Nothing in this comics world is more compulsively readable than random Steve Ditko comics, and here’s a recent favorite: The Big Man, from the 1986 Renegade Press release Murder #1. Simplicity in action – an anxious toymaker gets back at his nasty business partners by building a super-costume that transforms him into an enormous guy at will. Then he crushes his enemies with enormity. “An envious mind, maybe a tiny mind with a big hate. A victimized mind seeking redress, etc. etc. etc.” muses a detective, whose function is mostly philosophical elaboration; the villain dies in a costume malfunction. So basically it’s The Incredibles, if The Incredibles was 115 minutes of Syndrome handing out critical beatings.
Murder was one of frequent Ditko cohort Robin Snyder’s anthology projects with Renegade, loosely arranged under the banner of Robin Snyder’s Revolver, as in ‘revolving’ artists and themes, although only the first six issues were numbered under the Revolver title – then came three issues of Ditko’s World: Static, an issue of Ernie Colon’s Manimal, three issues of Murder and a reprint-heavy Revolver Annual subtitled Frisky Frolics. Ditko showed up in almost every issue, as well as various artists and writers associated with the Warren magazines, which had folded a few years prior in 1983; indeed, some of the content is reprinted from Warren publications, while it’s possible the assorted Bill DuBay and Jim Stenstrum pieces (scripts?) were intended for Warren during their time with the publisher. To your left you’ll see Jim Stenstrum’s Tales of the Siberian Snowtroopers #1 (Revolver #6, reprinted in Annual #1), drawn by future Image co-founder Erik Larsen, who otherwise contributed a few illustrations to the extended Revolver project. If the story wasn’t intended for Warren, this would mark the only original, non-Warren comics work by Stenstrum, a specialist in keen violence and sarcastic heroism of the sort that would eventually spark a pre-Image comics revolution in America, the ’80s British Invasion fed by a growing 2000 AD and Warrior, as I’ve indicated in this space before. Here, it seems several time periods exist at once, although I wouldn’t call Stenstrum ‘ahead-of-his-time’ in the ’70s – internationally he was perfectly of his time, while many American genre comics hung a few steps back.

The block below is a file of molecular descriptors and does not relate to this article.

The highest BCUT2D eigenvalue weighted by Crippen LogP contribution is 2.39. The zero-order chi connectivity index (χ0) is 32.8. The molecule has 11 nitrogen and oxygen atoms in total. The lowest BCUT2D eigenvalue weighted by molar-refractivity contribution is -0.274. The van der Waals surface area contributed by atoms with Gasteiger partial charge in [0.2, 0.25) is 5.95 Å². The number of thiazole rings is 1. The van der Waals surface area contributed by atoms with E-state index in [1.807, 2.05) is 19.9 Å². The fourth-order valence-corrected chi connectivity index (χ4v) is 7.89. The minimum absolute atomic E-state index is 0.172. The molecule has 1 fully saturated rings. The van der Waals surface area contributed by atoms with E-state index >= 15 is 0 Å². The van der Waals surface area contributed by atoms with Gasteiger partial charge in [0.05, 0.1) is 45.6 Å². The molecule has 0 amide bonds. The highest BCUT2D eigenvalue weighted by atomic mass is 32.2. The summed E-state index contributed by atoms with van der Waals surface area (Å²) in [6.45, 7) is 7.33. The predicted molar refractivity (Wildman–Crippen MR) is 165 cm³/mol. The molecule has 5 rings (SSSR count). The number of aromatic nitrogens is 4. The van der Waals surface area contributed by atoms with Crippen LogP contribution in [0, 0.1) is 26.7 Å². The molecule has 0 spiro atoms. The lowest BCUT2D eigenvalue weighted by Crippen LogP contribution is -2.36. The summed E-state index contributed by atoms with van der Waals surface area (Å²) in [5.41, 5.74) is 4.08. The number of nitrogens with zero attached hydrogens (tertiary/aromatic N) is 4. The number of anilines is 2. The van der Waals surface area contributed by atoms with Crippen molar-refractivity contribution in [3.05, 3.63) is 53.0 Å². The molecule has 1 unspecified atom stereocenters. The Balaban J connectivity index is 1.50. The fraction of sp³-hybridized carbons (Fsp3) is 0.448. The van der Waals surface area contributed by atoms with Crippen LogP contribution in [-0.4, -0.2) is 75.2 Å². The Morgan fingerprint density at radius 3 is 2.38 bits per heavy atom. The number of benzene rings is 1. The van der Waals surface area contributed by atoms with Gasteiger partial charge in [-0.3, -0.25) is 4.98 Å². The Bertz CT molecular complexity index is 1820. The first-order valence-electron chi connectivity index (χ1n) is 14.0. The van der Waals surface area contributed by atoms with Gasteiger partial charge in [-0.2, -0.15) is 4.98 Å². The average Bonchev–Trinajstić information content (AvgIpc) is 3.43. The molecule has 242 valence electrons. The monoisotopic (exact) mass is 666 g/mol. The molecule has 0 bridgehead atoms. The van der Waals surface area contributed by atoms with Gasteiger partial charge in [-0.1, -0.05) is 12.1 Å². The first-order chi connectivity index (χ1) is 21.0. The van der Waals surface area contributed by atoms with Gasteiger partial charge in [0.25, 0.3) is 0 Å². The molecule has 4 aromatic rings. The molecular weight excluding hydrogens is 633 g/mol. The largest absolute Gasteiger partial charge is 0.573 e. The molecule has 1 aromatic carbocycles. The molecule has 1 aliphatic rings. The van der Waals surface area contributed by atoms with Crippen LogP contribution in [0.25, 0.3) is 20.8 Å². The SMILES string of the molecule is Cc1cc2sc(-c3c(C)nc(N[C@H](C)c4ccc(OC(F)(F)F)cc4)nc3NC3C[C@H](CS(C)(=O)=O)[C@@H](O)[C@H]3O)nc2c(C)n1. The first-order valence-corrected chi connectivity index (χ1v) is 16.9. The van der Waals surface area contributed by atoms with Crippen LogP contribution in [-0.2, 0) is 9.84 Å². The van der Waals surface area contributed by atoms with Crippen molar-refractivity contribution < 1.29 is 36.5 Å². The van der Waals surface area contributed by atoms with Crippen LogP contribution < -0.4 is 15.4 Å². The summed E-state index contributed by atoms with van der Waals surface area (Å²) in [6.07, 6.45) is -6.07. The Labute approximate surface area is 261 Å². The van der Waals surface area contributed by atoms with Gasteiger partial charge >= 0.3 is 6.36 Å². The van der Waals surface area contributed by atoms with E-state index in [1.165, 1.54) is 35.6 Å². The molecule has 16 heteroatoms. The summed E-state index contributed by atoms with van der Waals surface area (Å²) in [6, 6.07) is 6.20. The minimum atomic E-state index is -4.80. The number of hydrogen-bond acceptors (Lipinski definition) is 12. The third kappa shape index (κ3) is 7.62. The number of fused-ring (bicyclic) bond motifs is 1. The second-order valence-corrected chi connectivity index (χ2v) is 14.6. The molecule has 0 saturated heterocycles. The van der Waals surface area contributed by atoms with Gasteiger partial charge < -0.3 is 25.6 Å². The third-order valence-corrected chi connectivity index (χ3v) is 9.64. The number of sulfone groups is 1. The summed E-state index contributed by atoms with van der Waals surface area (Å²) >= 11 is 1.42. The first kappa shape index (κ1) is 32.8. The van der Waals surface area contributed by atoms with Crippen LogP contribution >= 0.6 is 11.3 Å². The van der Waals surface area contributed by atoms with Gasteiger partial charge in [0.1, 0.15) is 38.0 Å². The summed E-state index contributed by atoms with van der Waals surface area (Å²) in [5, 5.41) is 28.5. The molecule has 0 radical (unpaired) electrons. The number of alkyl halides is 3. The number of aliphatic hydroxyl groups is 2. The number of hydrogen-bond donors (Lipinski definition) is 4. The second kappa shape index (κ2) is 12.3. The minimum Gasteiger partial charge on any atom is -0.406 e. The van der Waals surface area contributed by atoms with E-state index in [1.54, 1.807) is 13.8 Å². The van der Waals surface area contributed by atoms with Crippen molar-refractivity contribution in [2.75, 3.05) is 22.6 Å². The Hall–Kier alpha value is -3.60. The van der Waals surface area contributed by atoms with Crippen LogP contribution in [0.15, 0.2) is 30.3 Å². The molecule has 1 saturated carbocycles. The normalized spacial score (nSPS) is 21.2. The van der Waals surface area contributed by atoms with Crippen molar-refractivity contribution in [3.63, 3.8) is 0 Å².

But now, onto the sequels, collections and follow-ups you dare not miss: